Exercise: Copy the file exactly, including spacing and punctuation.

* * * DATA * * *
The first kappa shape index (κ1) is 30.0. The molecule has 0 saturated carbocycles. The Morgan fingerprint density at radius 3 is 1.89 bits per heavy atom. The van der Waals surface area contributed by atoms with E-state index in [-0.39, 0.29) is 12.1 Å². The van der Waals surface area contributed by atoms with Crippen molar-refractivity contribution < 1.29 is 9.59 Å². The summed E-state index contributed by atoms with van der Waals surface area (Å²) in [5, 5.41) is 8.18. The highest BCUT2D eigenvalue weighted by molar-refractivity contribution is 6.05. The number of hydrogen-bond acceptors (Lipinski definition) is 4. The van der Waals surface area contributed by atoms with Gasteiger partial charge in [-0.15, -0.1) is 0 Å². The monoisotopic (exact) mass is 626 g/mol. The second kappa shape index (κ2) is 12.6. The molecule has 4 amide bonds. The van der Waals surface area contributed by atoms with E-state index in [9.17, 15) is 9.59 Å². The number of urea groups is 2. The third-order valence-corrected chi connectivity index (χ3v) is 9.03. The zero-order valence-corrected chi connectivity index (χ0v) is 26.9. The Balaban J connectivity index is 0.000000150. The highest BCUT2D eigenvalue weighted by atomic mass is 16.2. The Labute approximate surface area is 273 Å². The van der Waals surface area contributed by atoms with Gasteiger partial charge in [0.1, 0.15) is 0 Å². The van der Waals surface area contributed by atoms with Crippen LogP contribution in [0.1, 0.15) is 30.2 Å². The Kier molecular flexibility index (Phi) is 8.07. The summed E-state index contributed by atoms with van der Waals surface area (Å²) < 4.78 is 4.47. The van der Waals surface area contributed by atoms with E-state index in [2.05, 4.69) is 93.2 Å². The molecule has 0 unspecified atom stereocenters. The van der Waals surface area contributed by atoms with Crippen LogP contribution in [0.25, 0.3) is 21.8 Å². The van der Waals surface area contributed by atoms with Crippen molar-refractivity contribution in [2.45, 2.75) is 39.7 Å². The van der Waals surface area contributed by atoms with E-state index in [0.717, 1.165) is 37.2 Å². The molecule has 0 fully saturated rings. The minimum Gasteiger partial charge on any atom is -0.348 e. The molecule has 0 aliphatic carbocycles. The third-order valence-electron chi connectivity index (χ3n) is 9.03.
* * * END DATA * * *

The first kappa shape index (κ1) is 30.0. The molecule has 0 saturated carbocycles. The Morgan fingerprint density at radius 3 is 1.89 bits per heavy atom. The van der Waals surface area contributed by atoms with E-state index in [-0.39, 0.29) is 12.1 Å². The van der Waals surface area contributed by atoms with Crippen molar-refractivity contribution < 1.29 is 9.59 Å². The summed E-state index contributed by atoms with van der Waals surface area (Å²) in [5, 5.41) is 8.18. The highest BCUT2D eigenvalue weighted by molar-refractivity contribution is 6.05. The number of hydrogen-bond acceptors (Lipinski definition) is 4. The van der Waals surface area contributed by atoms with Gasteiger partial charge in [-0.15, -0.1) is 0 Å². The monoisotopic (exact) mass is 626 g/mol. The second kappa shape index (κ2) is 12.6. The molecule has 4 amide bonds. The van der Waals surface area contributed by atoms with E-state index in [9.17, 15) is 9.59 Å². The number of urea groups is 2. The third-order valence-corrected chi connectivity index (χ3v) is 9.03. The zero-order valence-corrected chi connectivity index (χ0v) is 26.9. The Balaban J connectivity index is 0.000000150. The highest BCUT2D eigenvalue weighted by atomic mass is 16.2. The Labute approximate surface area is 273 Å². The van der Waals surface area contributed by atoms with Gasteiger partial charge in [0.1, 0.15) is 0 Å². The van der Waals surface area contributed by atoms with Crippen LogP contribution in [0.1, 0.15) is 30.2 Å². The Kier molecular flexibility index (Phi) is 8.07. The summed E-state index contributed by atoms with van der Waals surface area (Å²) < 4.78 is 4.47. The van der Waals surface area contributed by atoms with E-state index in [2.05, 4.69) is 93.2 Å². The molecule has 0 unspecified atom stereocenters. The van der Waals surface area contributed by atoms with Crippen LogP contribution in [0.25, 0.3) is 21.8 Å². The van der Waals surface area contributed by atoms with Crippen molar-refractivity contribution in [2.45, 2.75) is 39.7 Å². The van der Waals surface area contributed by atoms with E-state index in [0.717, 1.165) is 37.2 Å². The molecule has 0 fully saturated rings. The minimum Gasteiger partial charge on any atom is -0.348 e. The molecule has 0 aliphatic carbocycles. The third-order valence-electron chi connectivity index (χ3n) is 9.03.